Represented by Evan Scandling, Head of Communications, Sunlabob conveyed the message that decentralized renewable energy –particularly solar photovoltaic power and small hydropower mini-grids – holds significant potential in Myanmar, a country currently with more than 40 million people not connected to the national electricity grid.
“Off-grid renewable energy is impossible to ignore as Myanmar develops its roadmap for electrification,” said Scandling. “The country has the right natural resources, a huge customer base that is demanding reliable energy supply and a long time horizon for extending the centralized national grid. Mini-grids will play a significant role in answering the electrification needs of Myanmar.”
Sunlabob brings rural renewable energy perspective to World Future Energy Summit
As part of Abu Dhabi Sustainability Week, the Middle East’s largest gathering about renewable energy, water scarcity and sustainable development, Sunlabob participated in several of the week’s events, bringing a unique on-the-ground view of renewable energy development in rural, remote areas of the world.
Sunlabob spoke on two panel discussions within the World Future Energy Summit, a conference and exhibition now in its seventh year attracting more than 20,000 business, civic and political leaders from around the globe to the United Arab Emirates to focus on clean technology and renewable energy issues. The week’s events also attracted six presidents, three prime ministers, 67 ministers and the heads of 144 international delegations.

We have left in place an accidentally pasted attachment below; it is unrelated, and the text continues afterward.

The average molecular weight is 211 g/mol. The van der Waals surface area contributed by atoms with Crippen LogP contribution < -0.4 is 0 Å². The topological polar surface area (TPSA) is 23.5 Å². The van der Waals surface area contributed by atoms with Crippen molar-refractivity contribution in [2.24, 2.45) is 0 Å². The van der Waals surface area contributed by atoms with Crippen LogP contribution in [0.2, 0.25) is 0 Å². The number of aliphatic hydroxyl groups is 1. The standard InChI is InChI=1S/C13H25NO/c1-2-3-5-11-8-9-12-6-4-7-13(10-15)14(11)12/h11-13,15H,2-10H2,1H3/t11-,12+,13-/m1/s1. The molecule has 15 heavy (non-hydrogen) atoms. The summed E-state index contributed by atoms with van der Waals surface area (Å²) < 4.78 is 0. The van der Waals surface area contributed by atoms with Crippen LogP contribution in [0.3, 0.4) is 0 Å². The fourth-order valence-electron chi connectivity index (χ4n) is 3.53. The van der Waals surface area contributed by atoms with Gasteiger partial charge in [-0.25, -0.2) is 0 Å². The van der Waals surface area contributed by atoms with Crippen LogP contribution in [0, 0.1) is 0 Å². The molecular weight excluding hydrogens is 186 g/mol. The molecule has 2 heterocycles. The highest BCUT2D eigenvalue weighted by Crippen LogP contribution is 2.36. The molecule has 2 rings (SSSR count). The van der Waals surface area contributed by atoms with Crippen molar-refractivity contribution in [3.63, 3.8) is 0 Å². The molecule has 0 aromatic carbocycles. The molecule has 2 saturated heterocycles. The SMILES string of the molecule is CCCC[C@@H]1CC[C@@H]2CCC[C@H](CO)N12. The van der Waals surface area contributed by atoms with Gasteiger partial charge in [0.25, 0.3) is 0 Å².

Sunlabob helps launch new IRENA “Coalition for Action” as founding member
As part of the International Renewable Energy Agency’s (IRENA) annual Assembly in Abu Dhabi, UAE, Sunlabob joined 35 other leading renewable energy advocates from both industry and civil society to launch the “Coalition for Action to Bolster Public Support for Renewable Energy.”
The Coalition – which was ratified by the Heads of State and Ministers from over 150 countries as well as representatives from 120 international organizations gathered for the IRENA Assembly – aims to communicate clear messages about renewable energy with both the public and policymakers around the world.
Opinion: The case for renewable energy mini-grids in rural electrification
By Evan Scandling, Head of Communications, Sunlabob Renewable Energy
Two of the heaviest hitters within the international development world – the United Nations and the World Bank – recently came together to underscore their efforts to activate financing dedicated to delivering modern energy access by 2030 to the 1 in 5 people globally currently living without electricity.
World Bank Group President Jim Yong Kim made it clear that an additional $600-$800 billion a year between now and 2030 will be needed from government, international agencies, civil society and the private sector to achieve universal electrification, as well as double renewable energy adoption and energy efficiency.
What hasn’t yet been made clear is how that financing will be targeted. Historically, donor aid and financing has spent hundreds of billions of dollars on energy infrastructure – but oftentimes the rural poor don’t reap the benefits. Only 8 percent of the World Bank’s energy financing in 2012 targeted the poor.